The Global Distribution and Drivers of Alien Bird Species Richness

The number of species naturally inhabiting a location (native species richness [NSR]) is ultimately driven by the combined processes of speciation, extinction, and immigration, and proximately by the suite of environmental, ecological, historical, and evolutionary factors that determine the interplay of these processes [1]. An important feature of the Anthropocene is the extent to which human activities have enhanced immigration [2], such that species are being intentionally or accidentally transported and introduced to areas well beyond the biogeographic barriers that normally prevent their spread, and at unprecedentedly high rates.


The number of species naturally inhabiting a location (native species richness [NSR]) is ultimately driven by the combined processes of speciation, extinction, and immigration, and proximately by the suite of environmental, ecological, historical, and evolutionary factors that determine the interplay of these processes [1]. An important feature of the Anthropocene is the extent to which human activities have enhanced immigration [2], such that species are being intentionally or accidentally transported and introduced to areas well beyond the biogeographic barriers that normally prevent their spread, and at unprecedentedly high rates [3]. These species (here termed alien) may establish viable populations and subsequently spread in their new locations (a process termed invasion) [4], altering local and regional-scale species richness as well as patterns of species turnover across areas (i.e., alpha, gamma, and beta diversity, respectively) [5]. Alien species can adversely affect the native biota, driving populations and species to extinction [6], altering ecosystem function [7], and negatively impacting social and economic activities [8], providing significant impetus to understand drivers of the invasion process.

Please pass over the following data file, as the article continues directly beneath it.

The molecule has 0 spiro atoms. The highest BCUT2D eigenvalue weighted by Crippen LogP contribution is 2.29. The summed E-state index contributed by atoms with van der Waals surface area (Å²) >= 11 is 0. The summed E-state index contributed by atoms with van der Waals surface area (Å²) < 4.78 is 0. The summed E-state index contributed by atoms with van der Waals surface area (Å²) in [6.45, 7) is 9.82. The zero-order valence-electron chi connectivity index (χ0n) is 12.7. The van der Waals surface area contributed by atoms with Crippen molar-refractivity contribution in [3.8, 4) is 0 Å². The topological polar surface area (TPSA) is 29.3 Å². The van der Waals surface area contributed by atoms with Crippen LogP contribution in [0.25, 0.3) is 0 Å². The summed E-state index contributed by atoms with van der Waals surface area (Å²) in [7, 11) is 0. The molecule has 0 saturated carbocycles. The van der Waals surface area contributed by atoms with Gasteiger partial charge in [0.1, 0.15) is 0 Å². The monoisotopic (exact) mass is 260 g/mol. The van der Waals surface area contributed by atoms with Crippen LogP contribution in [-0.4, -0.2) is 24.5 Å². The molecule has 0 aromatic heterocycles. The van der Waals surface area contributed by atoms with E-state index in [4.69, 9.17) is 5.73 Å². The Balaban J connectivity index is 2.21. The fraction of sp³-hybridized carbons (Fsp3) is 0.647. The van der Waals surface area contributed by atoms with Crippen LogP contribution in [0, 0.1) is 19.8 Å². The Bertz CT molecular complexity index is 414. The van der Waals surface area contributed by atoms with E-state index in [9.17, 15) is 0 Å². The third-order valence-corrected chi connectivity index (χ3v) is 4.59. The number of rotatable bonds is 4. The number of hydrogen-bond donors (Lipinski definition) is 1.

The starting point of the process of invasion by alien species is the translocation of individuals by human activities. However, the extent to which the resulting worldwide distribution of alien species richness (ASR) is entirely a consequence of human activities is unknown. ASR is the end point of a multistage process that involves the following: the transportation and introduction of species to areas where they do not naturally occur; the establishment of viable populations around the point of introduction; and the spread of established populations across the wider landscape [4]. Clearly, alien species richness is likely to be highly dependent in the first instance on the number of species relocated to a given area or location by human activities. This is known as colonisation pressure, which is calculated simply as the sum of the number of alien species introduced to a defined location (e.g., country, state, island, 1° grid cell) over some period of time (typically the full period over which introductions have occurred, although sometimes subsets of this period are specified), some subset of which will succeed in establishing an exotic population [9]. The ASR of a given region (or area) at a given point in time will therefore equal colonisation pressure minus the number of those introductions that fail to establish, but plus the number of alien species that have spread into the region or area having been introduced elsewhere. Alien species richness is therefore expected a priori to be a positive function of colonisation pressure [9]. It is also likely to depend on other anthropogenic factors such as the proximity of an area to locations of introduction and the amount of time that introduced species have had to establish and spread (S1 Table).